Throughout grade school the way we are statistically measured is by tests. These tests are not created by the schools themselves but by the state or other higher-ups that choose material they believe the students should be learning. Often the scores of these tests are directly linked to jobs, funds and the public’s general view of what a “good” school is. Through the No Child Left Behind legislation “bad” scores cause schools to be directly punished, often in loss of government funds. I’m not quite sure how suspending funding forcing schools to fire staff boosts the grades of students, but that is another argument entirely.

In New Jersey we have the HSPA and GEPA (along with the CAT and numerous other tests). Since funding and image is directly linked to these two tests they have a huge influence on the curriculum. Years before students actually take the exam they learn facts, skills and other information specifically for the purpose of scoring high on these tests. If it doesn’t directly relate to high test scores it is typically removed from the curriculum. Standardized tests aren’t the only thing to blame, however. Since testing is widely seen as the easiest way to quickly measure aptitude in certain areas, history (among others) classes at the high school level often only focus on “hard” facts like dates and names. Questions are rarely open-ended and instead are strictly based on memorization. Ask a kid when the Korean War started and he could probably tell you, but ask him the significance of the war or the factors leading up to it — arguably the more important information — and chances are he will give you a blank stare.

So, what does all of this have to do with research papers? They are one of the few tools teachers have that can still help students score highly on the tests while teaching them the more abstract things behind the facts that are directly tested. When you have that first research paper in your English class and you’re asked to pick a topic, you must become immersed in it to a certain level to write a passing paper. You can’t just know the dates. You have to find out the whys and the hows. Someone writing about the Korean War will find out that it has nothing to actually do with Korea itself and everything to do with the relationship between the USSR and America during the post-WWII era. Sure, they will be able to throw some important dates at you — but they will be exposed to the important concepts that guided those dates into being.

Going through something you are lightly interested in is infinitely more engaging than memorizing numbers. Even if you aren’t “into” writing, reading about something and putting that information to use simply requires more interaction than memorization.

Let’s not kid ourselves, either. Do you remember any of the junk you memorized in high school? Hell, do you remember any of the stuff you were required to memorize in college? Unless you use the information on a weekly basis, chances are you don’t — and why would you? Unless it is a trivial fact you latched onto, it serves you little use. Its purpose was to get you through school so you could move to the next level and that was it.

On the other hand. the skills you pick up by writing a research paper aren’t something you forget. Learning how to use a database or simply how to pick apart truth from fiction in an educated manner is a powerful skill. As an adult in society it is something that is absolutely invaluable — and quite frankly, not enough adults have it. If more of us grew up in a society that put emphasis on doing research for yourself instead of just believing what you’re told then fewer people would be tricked into believing lies thrown at them from all angles. How many Americans take what they are told for granted? How many question and look into what they believe to be true?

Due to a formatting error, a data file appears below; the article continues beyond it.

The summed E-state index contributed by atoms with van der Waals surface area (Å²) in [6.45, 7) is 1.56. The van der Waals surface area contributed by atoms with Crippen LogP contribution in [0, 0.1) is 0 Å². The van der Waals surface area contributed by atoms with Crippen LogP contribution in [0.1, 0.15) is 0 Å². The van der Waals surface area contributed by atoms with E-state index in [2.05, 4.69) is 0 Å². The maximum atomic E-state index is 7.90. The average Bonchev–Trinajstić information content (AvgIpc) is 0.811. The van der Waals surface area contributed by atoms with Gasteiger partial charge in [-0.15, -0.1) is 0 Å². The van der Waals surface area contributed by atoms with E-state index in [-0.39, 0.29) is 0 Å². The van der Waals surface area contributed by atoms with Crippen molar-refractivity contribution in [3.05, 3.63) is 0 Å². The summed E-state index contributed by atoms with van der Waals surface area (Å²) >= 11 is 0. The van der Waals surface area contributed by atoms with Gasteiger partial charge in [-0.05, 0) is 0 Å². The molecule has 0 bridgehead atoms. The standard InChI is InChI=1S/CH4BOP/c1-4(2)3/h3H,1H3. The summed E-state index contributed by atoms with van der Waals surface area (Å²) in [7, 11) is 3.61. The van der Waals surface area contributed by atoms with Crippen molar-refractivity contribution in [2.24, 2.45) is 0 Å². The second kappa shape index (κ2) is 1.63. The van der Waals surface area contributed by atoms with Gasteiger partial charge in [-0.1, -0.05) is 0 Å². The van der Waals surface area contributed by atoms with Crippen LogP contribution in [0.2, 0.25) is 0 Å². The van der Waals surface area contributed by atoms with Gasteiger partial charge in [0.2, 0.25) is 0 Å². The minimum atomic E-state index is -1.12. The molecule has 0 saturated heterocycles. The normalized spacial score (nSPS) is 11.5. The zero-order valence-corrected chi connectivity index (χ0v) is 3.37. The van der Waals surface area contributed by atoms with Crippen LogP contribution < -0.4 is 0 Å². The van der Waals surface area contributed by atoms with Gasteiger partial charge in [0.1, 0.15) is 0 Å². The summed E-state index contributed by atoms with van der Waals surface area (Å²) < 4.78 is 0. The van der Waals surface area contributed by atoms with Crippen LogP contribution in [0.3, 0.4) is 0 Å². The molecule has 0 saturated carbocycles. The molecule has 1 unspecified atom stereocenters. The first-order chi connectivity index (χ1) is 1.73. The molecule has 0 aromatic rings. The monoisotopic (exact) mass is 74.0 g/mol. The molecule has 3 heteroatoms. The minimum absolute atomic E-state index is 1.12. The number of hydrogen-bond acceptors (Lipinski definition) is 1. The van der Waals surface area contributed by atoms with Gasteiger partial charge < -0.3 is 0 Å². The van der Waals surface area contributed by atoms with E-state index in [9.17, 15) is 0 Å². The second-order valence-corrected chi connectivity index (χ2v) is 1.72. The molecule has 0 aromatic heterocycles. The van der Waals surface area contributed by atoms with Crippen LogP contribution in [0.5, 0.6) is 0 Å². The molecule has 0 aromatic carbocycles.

It’s just a skill that isn’t emphasized enough in school. While it becomes a big deal when you reach college it is still barely touched on in most classes. Unless you are an English major you don’t really see too many of them — although I’m happy to say I’m seeing that change.

The real problem is not college though, its the root — high school. Throughout my time in high school I’m fairly certain I did one research paper and that was it. While I picked up some research skills on my own, many of my peers did not. Even simple things like using Google to find trustworthy sources come from doing a research paper. I’m still absolutely shocked by the number of people who don’t know how to properly use a search engine or database, something that is utterly amazing when doing any kind of research (Google scholar is a godsend, check it out).

We can’t forget that these skills translate incredibly well to the real world, too. The ability to “do research” translates over to being able to find a job, to not being fooled by politicians, to questioning those around you and almost every other aspect of life that your mind is involved in.

Let’s not forget the value in being able to write and communicate our ideas and thoughts with others. Writing a research paper is obviously something that assists in developing these skills. Not many people can argue against being able to communicate more effectively. Remember, I was an engineering major — I know how some people can be pretty brilliant but utterly useless when it comes to sharing their thoughts. It’s not a great thing and won’t exactly get you hired anywhere.

…I just realized I set out to point out the worth of research papers and ended up pretty much ranting about why being an English major has some advantages in the real world.

Welp. Guess that sort of works too.